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Principles of ageing of double base propellants and its assessment by several methods following propellant properties

 
: Bohn, Manfred A.

:
Volltext urn:nbn:de:0011-n-4973145 (8.9 MByte PDF)
MD5 Fingerprint: 425480771b41eb04b1816470967ed2d1
Erstellt am: 26.6.2018


Fraunhofer-Institut für Chemische Technologie -ICT-, Pfinztal:
Energetic Materials. Synthesis, Processing, Performance : 49th International Annual Conference of ICT, June 26 - 29, 2018, Karlsruhe
Pfinztal: Fraunhofer ICT, 2018
S.96.1-96.49
Fraunhofer-Institut für Chemische Technologie (International Annual Conference) <49, 2018, Karlsruhe>
Englisch
Konferenzbeitrag, Elektronische Publikation
Fraunhofer ICT ()

Abstract
Nitrocellulose (NC) based double base (db) rocket propellants (RP) are further on in use because of adaptable properties in burning rate and the low signature. The slow ageing during storage is often seen as a major disadvantage. However, this is not the case in reality. If properly manufactured with carefully selected ingredients, in-service times up to 20 years at normal thermal loads (10 to 30°C) can be obtained easily. To secure the in-service time handling of db RP motors, one should use the proven ageing indicators: decrease of primary (added at manufacture) stabilizer, decrease of molar mass of NC, heat generation rate determined by heat flow microcalorimetry (HFMC). They are used to determine the state of chemical ageing and to predict remaining in-service-time. Further ageing indicators are tensile strength at break, mass loss and gas generation. DMA (dynamic mechanical analysis) can answer special questions as well as molar mass distribution and its change with ageing. On the base of these methods the adapted concept for the so-called ‘health’ monitoring (HM) of db RP can be established and implemented.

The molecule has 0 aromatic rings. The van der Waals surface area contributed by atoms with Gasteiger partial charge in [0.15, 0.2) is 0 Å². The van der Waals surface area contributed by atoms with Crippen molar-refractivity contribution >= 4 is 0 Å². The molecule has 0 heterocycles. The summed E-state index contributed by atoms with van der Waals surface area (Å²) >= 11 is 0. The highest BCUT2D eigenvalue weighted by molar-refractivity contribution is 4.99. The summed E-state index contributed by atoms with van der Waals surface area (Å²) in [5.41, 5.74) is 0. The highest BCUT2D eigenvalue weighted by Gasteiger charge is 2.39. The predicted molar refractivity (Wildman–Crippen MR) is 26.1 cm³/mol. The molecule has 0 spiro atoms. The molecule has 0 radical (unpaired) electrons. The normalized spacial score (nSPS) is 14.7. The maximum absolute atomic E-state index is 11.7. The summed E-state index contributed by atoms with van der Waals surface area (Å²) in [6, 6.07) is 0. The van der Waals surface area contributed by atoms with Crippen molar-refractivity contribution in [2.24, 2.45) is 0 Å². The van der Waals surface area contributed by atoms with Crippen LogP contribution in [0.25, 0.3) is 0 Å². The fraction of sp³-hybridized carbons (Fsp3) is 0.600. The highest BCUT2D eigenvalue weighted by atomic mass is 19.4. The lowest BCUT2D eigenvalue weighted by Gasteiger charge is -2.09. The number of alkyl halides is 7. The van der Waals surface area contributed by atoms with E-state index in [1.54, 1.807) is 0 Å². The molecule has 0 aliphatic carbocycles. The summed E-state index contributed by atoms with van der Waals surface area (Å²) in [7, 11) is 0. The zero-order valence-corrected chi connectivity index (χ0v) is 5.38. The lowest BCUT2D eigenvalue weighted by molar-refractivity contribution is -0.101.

The term ‘health’ is used to name in short the readiness and compliance of the rocket motor for in-service, in-operation and in-mission use. In connection with in-mission HM means also health management. One concept inside HM is SHM, the ‘structural health monitoring’ of the propellant. To assess the chemical ageing of db RP, first the principle decomposition mechanisms are outlined. The concept of different activation energies is explained and rationalised by newer investigation results. The decomposition ways with different activation energies can influence significantly the prediction and assessment of remaining in-service time. After the selection of ageing indicators, the description of the change of measured data with time must be achieved. This paper shows the principles and ways to predict residual in-service time using stabilizer decrease and molar mass decrease, as well as heat generation rate and tensile strength. For this, the kinetic description models are presented and evaluated as well as simplified methods used to predict a limited in-service time interval for future use of the material. Mass loss as stability indicator is also discussed. A property often somewhat neglected is gas generation, and an important assessment exemplification is discussed in connection with different stabilizers. Representative measurements with DMA are presented. On the whole, the complexity of ageing mechanism seems higher with db RP than with typical HTPB-based composite RP.

: http://publica.fraunhofer.de/dokumente/N-497314.html